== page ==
With their focus on patient-centred care and the ability to consider the complexity involved from a psychosocial perspective, social workers offer a unique contribution to the hospital system in providing services to meet the multidimensional needs of patients and their families/carers.
Professional social workers are employed in a wide range of hospital settings. They work with children, adults, families and communities across a wide range of units and speciality areas including, but not limited to:
• Emergency departments
• Intensive care, including neonatal
• Chronic health conditions
• Geriatric services
• Psychiatric and mental health
• Sexual assault and child abuse
• Drug and alcohol services
• Palliative care
Social workers are essential members of multidisciplinary hospital teams. They work with doctors, nurses, and other allied health professionals, and educate healthcare teams to the social and emotional aspects and impacts of a patient’s condition. This information can significantly influence the patient’s care plan to be more reflective of their needs.
Social workers provide counselling, mediation and therapeutic interventions including:
• Counselling and therapeutic interventions helping patients/families/carers adjust to hospital admission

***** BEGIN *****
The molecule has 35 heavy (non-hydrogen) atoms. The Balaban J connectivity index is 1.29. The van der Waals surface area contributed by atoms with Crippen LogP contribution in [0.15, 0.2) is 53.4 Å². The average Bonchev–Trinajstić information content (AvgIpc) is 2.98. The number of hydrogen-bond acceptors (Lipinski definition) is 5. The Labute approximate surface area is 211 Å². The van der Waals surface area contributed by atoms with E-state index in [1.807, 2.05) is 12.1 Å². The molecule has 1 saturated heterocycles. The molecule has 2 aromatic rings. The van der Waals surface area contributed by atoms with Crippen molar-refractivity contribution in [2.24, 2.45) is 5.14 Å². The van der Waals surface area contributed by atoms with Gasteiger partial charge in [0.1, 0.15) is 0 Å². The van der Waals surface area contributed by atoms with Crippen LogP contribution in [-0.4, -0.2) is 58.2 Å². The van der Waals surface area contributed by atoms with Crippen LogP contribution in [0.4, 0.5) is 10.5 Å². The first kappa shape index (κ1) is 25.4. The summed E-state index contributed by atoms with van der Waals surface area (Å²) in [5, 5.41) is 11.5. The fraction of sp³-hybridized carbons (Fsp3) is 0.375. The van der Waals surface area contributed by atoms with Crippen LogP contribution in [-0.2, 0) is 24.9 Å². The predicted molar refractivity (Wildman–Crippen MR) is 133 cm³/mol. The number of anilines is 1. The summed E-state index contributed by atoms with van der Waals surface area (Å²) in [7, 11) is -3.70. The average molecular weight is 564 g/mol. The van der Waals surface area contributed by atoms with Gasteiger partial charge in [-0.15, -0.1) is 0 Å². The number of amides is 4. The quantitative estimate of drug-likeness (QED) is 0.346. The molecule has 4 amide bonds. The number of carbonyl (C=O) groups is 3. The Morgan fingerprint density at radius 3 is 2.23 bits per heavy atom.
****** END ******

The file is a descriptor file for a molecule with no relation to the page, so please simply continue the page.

• Counselling and therapeutic interventions in order to address adjustment to diagnosis, trauma, possible role changes, emotional/social responses to illness and treatment
• Grief, loss and bereavement support through counselling and therapeutic interventions
• Comprehensive interventions in relation to chronic health conditions
• Mediation and conflict resolution
• Carer support, in relation to self-care, health and wellbeing
• Group work and support programs including psycho-education
• Developing culturally appropriate therapeutic interventions
Social workers provide crisis interventions including:
• Supporting vulnerable people in crisis to navigate and communicate their needs/wishes within the hospital system
• Acute services provided to emergency departments due to traumas resulting in sudden traumatic injury or death and major crises (including natural disasters)
Social workers provide advocacy including:
• Supporting individuals, families and carers to be self-advocates, or advocating on their behalf
• Advocating for change on an organisational and systemic level
Social workers provide specialist clinical expertise in addressing the psychosocial aspects of:
• Child abuse and neglect, domestic and family violence, intimate partner violence, sexual abuse, elder abuse, and exploitation
• Bereavement, grief and loss support work in order to improve coping mechanisms and psychosocial outcomes, in relation to depression, disability, suicide, sudden and traumatic death
• Socio-legal issues and ethical decision making, for example: advance care planning, enduring power of attorneys, end-of-life decision making and planning, cessation of medical interventions and organ donation
• Chronic health conditions including: mental health, trauma, adjustment to diagnosis and disability
• Family interventions and support in relation to complex psychosocial issues, which includes family therapy and family case conferencing
• Developing culturally responsive and inclusive interventions, including the delivery of culturally sensitive, secure and safe practices in coordination with other professionals including interpreters, Indigenous liaison officers and Aboriginal health workers.”